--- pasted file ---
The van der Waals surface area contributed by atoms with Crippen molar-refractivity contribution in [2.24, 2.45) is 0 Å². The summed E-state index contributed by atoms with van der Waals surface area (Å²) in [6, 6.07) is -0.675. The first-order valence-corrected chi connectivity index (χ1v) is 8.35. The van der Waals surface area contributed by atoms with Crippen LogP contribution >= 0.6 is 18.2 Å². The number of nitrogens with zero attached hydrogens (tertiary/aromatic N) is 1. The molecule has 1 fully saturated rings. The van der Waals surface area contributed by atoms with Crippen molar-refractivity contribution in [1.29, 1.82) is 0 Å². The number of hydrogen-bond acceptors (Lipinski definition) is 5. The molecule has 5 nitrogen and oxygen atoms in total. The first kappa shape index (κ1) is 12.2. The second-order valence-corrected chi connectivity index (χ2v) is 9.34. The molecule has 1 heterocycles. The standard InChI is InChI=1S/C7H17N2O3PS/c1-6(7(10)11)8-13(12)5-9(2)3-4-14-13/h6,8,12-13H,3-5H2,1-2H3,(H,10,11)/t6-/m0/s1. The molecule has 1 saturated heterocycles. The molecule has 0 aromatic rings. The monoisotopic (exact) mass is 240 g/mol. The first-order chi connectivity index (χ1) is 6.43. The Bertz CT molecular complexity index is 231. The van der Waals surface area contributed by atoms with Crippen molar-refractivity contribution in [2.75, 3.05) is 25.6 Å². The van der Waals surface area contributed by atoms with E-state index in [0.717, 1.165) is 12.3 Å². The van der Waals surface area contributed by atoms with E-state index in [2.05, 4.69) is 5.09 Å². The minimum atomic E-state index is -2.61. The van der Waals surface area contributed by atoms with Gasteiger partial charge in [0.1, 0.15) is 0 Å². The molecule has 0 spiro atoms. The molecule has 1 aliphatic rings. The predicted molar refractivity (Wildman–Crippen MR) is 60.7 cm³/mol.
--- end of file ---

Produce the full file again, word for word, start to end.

The van der Waals surface area contributed by atoms with Crippen molar-refractivity contribution in [2.24, 2.45) is 0 Å². The summed E-state index contributed by atoms with van der Waals surface area (Å²) in [6, 6.07) is -0.675. The first-order valence-corrected chi connectivity index (χ1v) is 8.35. The van der Waals surface area contributed by atoms with Crippen LogP contribution >= 0.6 is 18.2 Å². The number of nitrogens with zero attached hydrogens (tertiary/aromatic N) is 1. The molecule has 1 fully saturated rings. The van der Waals surface area contributed by atoms with Crippen molar-refractivity contribution in [1.29, 1.82) is 0 Å². The number of hydrogen-bond acceptors (Lipinski definition) is 5. The molecule has 5 nitrogen and oxygen atoms in total. The first kappa shape index (κ1) is 12.2. The second-order valence-corrected chi connectivity index (χ2v) is 9.34. The molecule has 1 heterocycles. The standard InChI is InChI=1S/C7H17N2O3PS/c1-6(7(10)11)8-13(12)5-9(2)3-4-14-13/h6,8,12-13H,3-5H2,1-2H3,(H,10,11)/t6-/m0/s1. The molecule has 1 saturated heterocycles. The molecule has 0 aromatic rings. The monoisotopic (exact) mass is 240 g/mol. The first-order chi connectivity index (χ1) is 6.43. The Bertz CT molecular complexity index is 231. The van der Waals surface area contributed by atoms with Crippen molar-refractivity contribution in [2.75, 3.05) is 25.6 Å². The van der Waals surface area contributed by atoms with E-state index in [0.717, 1.165) is 12.3 Å². The van der Waals surface area contributed by atoms with E-state index in [2.05, 4.69) is 5.09 Å². The minimum atomic E-state index is -2.61. The van der Waals surface area contributed by atoms with Gasteiger partial charge in [0.1, 0.15) is 0 Å². The molecule has 0 spiro atoms. The molecule has 1 aliphatic rings. The predicted molar refractivity (Wildman–Crippen MR) is 60.7 cm³/mol.